Back in the yard, I noticed that the Pachysandra is just beginning to bloom.
|Pachysandra flower buds (Photo by H. David Husic)|
|Hellebore flower buds emerging (Photo by Corey Husic)|
|The Supermoon of March 19, 2011 (Photo by H. David Husic)|
Phenology is a source of inspiration to some as seen in the Phenology and Place in New Vrindaban blog: http://aruralplace.wordpress.com/about/ and Pinkie’s Parlour (I didn’t name this): http://www.angelfire.com/journal2/flowers/pcd23.html.
Its the beginning of nature and the birth of the new season,
It brings life and renewal back to the cold plains,
Springing buds that will flourish,
Then open in full bloom for summer,
Are all the signs of spring,
With the snow and freeze temperatures,
Turning into cool breezes,
And clear sunny winds blowing,
Knowing its spring again,
Start to diminish in our seasonal affective winter faces,
As the sun shines a bit warmer,
So does the color of our face glow brighter,
And all show well in the spring of their steps,
As even the old can get out some more,
Now spring has arrived with safer passage,
The unwanted items in our homes as we spring clean,
Then there the things to forget or put in the past,
Is in the spring cleaning of our thinking,
To clear our thinking better for a clearer future,
As we forgive and forget,
Forgiving to start anew,
Is the starting again,
Or re birthing the past,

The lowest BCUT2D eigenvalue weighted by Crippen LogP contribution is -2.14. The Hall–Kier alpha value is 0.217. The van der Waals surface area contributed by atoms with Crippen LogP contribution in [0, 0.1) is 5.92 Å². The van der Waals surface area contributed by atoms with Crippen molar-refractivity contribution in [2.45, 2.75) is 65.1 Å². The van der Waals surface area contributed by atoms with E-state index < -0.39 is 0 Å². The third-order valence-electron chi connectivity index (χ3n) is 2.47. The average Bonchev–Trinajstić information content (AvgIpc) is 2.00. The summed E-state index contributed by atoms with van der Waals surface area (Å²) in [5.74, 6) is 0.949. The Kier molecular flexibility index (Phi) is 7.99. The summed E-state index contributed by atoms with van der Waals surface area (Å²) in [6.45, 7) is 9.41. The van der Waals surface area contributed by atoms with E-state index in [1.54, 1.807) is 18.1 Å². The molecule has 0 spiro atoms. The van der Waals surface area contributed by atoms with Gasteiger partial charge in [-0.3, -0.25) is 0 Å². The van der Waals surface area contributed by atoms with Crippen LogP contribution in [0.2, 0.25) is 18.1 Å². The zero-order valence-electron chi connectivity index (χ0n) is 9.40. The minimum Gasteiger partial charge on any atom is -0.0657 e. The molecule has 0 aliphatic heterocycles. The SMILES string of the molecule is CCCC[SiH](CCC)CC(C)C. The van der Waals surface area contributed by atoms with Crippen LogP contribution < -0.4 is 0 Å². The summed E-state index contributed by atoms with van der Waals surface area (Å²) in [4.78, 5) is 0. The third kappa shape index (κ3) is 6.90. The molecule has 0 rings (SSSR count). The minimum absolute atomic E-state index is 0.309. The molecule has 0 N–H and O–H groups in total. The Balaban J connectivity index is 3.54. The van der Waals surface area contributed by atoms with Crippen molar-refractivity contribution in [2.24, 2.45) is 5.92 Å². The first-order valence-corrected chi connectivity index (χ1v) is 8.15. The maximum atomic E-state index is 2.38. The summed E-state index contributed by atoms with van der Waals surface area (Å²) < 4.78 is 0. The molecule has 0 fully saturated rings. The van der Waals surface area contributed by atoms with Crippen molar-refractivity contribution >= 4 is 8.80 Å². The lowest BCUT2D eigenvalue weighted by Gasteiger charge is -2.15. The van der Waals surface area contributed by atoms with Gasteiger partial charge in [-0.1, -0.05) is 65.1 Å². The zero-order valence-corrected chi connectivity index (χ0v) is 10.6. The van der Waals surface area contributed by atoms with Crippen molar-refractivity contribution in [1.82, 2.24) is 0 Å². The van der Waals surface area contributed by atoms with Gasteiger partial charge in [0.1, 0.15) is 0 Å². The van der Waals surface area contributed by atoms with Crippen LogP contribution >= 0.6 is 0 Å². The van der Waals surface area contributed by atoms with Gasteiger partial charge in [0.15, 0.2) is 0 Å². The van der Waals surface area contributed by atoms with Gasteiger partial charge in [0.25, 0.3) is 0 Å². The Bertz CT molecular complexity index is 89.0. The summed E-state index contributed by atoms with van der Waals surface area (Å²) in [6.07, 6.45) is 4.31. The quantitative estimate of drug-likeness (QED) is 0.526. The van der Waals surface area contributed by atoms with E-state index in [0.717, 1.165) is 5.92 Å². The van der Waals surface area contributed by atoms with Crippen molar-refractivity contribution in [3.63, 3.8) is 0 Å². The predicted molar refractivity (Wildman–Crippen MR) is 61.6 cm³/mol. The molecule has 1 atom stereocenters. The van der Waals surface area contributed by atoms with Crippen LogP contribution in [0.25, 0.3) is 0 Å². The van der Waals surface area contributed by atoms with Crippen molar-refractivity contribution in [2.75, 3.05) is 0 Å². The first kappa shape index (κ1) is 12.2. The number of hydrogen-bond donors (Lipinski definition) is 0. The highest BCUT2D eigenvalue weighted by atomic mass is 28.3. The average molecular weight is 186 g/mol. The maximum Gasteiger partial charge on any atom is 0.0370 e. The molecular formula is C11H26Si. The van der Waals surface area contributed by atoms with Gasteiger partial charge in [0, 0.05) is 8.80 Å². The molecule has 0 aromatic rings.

With a new attitude to help,
Its foundations this time round stronger,
Is the time to see how it all begins,
For what is way beneath the ground or hibernating,
In the spring shows itself and nature in it splendor,
For what decays and withers,
The spring shows its second coming,
From what lay beneath the ground all winter,
Springs renews in growth,
And mother nature shows her splendor,
Come the first signs of spring,
We all start feeling somewhat better.
Friday, March 18, 2011
While preparing a class discussion on nature and well-being, I was skimming through Richard Louv's Last Child in the Woods and came across the excerpt below written by Wendell Berry. He is lamenting the disconnect between children and nature. One of my goals for this phenology project is to renew an interest in the seasonal changes by having people more closely observe their natural surroundings.
Our children no longer learn how to read
the great Book of Nature
from their own direct experience or how to interact creatively
With the seasonal transformations of the planet.
They seldom learn where their water comes from or where it goes.
We no longer coordinate our human celebration with